First cab off the rank for the Nebula finalist short stories is “Interview for the End of the World”. The story is a spin off from Bruno’s “Titan’s Children” book series and acts as a kind of origin/backstory to the setting of those stories, describing events that led to establishment of a human colony on Titan.
The first person narrator, Director Darian Trass, is a brilliant billionaire inventor who hasn’t met a problem he couldn’t solve, including the end of the world. A huge asteroid is heading towards Earth and Trass has built a spaceship to get a select three thousand survivors off Earth to establish a colony on Titan. Having built the ship, he is left with two other problems, picking the candidates to put aboard the ship and how to cope with the rejected candidates and other desperate people surrounding his desert compound.
The story starts with Trass interviewing a potential candidate about 5 days before the asteroid is due to impact:
“…Frank Drayton. Twenty-seven years old and already a world-renowned horticulturalist. Not the most exciting job, but a necessary addition for a colony on a hostile world. He was marked for possible acceptance, but nobody got a spot in the Titan Project without me looking them in the eyes first.”Excerpt From: Rhett Bruno. “Interview for the End of the World.”
The surname is significant to readers of Bruno’s book series. Drayton explains he has no family connections and that he thinks he would be useful to the project.
The story then skips 120 hours later, with less than a day to go before the asteroid hits. Drayton has been caught trying to smuggle somebody into the compound. It turns out that Drayton had hidden the fact that he had a young duaghter. The crowd outside the compound are aware of this and are angry because they feel cheated. As matters escalate, Trass nobly decides to not board the ship and gives his place up for Drayton’s daughter. He stays behind to help launch the ship and then runs from the angry mob who have broken into the compound once Trass’s soldiers had boarded the ship. He drinks a last glass of whisky and raises a glass to the departing ship.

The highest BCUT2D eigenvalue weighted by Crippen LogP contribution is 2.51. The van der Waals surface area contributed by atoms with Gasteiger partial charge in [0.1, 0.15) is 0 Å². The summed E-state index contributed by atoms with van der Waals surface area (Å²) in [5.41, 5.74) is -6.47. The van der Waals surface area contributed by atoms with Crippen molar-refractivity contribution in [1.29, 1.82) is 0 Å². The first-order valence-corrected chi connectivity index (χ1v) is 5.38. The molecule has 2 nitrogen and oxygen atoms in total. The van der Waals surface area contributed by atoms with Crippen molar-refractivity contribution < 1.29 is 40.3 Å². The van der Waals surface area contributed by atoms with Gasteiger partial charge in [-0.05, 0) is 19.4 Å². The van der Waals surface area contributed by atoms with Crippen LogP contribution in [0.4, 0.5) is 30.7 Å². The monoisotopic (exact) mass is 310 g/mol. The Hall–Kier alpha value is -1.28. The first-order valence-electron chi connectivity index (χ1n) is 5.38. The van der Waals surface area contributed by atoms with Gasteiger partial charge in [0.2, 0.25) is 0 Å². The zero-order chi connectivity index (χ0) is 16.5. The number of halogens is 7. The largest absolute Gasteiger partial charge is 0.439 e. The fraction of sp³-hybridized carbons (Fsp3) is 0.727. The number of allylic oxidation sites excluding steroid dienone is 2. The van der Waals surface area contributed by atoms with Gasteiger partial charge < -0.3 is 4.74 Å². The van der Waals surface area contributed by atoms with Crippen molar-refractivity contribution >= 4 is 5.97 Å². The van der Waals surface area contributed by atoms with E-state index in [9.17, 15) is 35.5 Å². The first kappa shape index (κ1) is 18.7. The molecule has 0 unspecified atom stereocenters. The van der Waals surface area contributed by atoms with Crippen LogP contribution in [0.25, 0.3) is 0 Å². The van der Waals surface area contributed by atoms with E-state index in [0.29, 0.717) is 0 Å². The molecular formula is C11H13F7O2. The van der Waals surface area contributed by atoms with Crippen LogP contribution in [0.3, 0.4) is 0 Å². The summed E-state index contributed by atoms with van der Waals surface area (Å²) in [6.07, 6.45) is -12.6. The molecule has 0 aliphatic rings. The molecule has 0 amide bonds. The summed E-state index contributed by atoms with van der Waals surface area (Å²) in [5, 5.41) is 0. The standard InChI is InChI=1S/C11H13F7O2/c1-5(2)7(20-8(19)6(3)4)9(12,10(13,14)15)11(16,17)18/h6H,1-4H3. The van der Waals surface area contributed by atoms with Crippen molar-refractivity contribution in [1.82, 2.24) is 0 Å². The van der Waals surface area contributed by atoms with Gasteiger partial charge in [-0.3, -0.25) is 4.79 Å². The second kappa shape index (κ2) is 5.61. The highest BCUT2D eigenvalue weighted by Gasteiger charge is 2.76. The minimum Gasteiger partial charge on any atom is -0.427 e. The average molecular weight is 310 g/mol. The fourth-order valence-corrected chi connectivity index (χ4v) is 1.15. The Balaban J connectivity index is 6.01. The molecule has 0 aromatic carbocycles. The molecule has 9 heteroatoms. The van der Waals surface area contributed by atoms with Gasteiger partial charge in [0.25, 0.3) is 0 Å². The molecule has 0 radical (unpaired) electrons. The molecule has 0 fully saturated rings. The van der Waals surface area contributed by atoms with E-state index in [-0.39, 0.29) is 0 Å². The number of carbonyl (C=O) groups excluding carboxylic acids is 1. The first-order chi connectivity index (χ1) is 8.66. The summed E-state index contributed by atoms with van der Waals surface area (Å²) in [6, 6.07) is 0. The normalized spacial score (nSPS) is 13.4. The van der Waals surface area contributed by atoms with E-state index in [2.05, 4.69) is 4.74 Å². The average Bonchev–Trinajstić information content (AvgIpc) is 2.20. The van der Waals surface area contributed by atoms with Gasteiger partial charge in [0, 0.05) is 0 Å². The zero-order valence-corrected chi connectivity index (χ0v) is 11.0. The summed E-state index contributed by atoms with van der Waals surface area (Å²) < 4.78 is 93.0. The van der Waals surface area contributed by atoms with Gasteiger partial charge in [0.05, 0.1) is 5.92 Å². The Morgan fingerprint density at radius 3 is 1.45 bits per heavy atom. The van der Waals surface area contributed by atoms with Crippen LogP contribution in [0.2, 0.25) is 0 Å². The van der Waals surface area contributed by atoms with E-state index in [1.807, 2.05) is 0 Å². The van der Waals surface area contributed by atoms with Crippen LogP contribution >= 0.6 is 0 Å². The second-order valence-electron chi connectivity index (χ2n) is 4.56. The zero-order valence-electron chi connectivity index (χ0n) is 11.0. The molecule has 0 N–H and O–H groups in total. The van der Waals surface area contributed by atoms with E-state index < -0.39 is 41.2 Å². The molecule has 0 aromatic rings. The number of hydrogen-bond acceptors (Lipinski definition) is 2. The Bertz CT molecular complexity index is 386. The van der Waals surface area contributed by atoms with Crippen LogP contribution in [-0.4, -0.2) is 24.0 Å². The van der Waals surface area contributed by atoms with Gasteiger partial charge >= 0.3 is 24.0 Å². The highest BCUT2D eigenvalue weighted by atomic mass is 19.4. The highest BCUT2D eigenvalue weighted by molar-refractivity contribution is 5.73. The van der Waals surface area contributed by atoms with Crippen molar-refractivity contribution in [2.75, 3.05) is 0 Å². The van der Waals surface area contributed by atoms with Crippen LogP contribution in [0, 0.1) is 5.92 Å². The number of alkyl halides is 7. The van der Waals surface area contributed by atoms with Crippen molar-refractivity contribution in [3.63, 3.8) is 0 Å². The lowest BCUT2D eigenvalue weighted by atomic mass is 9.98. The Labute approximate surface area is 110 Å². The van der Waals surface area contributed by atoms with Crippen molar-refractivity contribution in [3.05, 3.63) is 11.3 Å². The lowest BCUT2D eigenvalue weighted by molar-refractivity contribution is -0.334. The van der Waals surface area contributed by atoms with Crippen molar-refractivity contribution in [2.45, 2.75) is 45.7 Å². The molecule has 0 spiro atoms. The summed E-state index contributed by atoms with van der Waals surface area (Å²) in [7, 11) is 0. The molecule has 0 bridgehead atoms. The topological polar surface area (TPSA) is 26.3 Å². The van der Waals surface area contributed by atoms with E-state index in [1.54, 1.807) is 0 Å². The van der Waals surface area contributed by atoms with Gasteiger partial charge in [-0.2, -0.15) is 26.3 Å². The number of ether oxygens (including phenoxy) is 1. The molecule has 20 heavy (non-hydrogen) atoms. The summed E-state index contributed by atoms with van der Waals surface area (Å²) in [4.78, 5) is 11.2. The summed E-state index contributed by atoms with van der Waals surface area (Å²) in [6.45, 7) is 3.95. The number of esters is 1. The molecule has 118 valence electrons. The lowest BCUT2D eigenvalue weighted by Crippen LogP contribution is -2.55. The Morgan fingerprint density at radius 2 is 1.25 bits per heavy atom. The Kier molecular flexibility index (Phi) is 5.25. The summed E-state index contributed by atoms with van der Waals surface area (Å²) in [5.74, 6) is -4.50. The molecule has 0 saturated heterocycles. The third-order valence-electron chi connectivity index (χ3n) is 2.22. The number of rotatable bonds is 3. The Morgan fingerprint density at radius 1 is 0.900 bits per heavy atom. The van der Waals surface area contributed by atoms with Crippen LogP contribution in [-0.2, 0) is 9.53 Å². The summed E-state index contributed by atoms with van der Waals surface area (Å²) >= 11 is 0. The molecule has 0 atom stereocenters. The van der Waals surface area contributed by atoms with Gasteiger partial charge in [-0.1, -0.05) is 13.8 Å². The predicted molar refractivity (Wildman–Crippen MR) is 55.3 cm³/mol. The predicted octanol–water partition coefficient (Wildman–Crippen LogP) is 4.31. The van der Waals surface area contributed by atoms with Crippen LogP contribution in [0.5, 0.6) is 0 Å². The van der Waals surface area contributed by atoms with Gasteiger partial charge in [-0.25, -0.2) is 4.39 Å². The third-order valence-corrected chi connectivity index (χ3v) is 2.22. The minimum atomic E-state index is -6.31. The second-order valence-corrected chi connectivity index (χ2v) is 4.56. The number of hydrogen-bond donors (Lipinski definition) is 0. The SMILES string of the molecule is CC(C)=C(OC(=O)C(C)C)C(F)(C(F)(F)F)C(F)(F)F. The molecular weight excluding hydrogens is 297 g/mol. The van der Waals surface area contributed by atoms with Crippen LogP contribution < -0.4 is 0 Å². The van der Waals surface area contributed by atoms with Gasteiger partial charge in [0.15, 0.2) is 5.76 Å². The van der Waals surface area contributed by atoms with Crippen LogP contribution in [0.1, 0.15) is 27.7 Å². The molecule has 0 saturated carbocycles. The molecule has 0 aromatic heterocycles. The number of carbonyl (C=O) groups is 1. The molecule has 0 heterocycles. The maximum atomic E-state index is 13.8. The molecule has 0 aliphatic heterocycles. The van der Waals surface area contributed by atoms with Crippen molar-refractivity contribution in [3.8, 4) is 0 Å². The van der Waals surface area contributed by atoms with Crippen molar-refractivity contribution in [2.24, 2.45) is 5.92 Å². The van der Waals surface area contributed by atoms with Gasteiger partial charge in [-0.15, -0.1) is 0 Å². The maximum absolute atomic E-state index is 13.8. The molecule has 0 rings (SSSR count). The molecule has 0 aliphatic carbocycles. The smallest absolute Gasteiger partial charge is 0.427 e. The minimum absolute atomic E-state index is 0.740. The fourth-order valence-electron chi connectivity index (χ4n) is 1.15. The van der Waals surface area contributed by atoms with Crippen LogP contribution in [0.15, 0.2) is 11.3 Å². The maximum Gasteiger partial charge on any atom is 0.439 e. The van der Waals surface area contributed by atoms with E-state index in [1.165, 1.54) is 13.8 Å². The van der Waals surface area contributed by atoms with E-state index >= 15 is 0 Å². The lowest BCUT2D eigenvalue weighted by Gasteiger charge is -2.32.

This is not a particularly good story in any sense. It has a plot and it has some clear stakes but aside from that it is hard to pick out much positive to say about it. The central character is presented as heroic but comes across as an arsehole — maybe that was the intent, in which case that’s an interesting aspect of the story but I don’t think it is intentional.
The actual prose is clunky and full of pointless explanation. It’s a struggle to wade through the words.
“My office door creaked open. Sgt. Hale, my head of security, ushered in the Titan Project’s next candidate. I quickly downed the remnants of a glass of lukewarm whiskey in my liver-spotted hand to calm my mind, then placed it down behind my computer screen. Sgt. Hale and I exchanged a nod before he exited, leaving myself and the candidate alone.”Excerpt From: Rhett Bruno. “Interview for the End of the World.”
It reads like a how-to-write example, as in rather than say that Trass is old mention his liver spotted hands! Except in a first person narrative and surrounded by a whole bunch of other scene setting aspects. Not every story written like a description of what you might see on a TV screen is bad but it is hard to write well this way. Visual media allow you to take in lots of small details quickly but also skip over what you don’t focus on. An episode of a TV show where this story was the plot may well show where Trass places his whisky glass or that Sgt Hale exchanges a nod but fill a short story with these quasi stage directions and you end up with a lot of verbiage.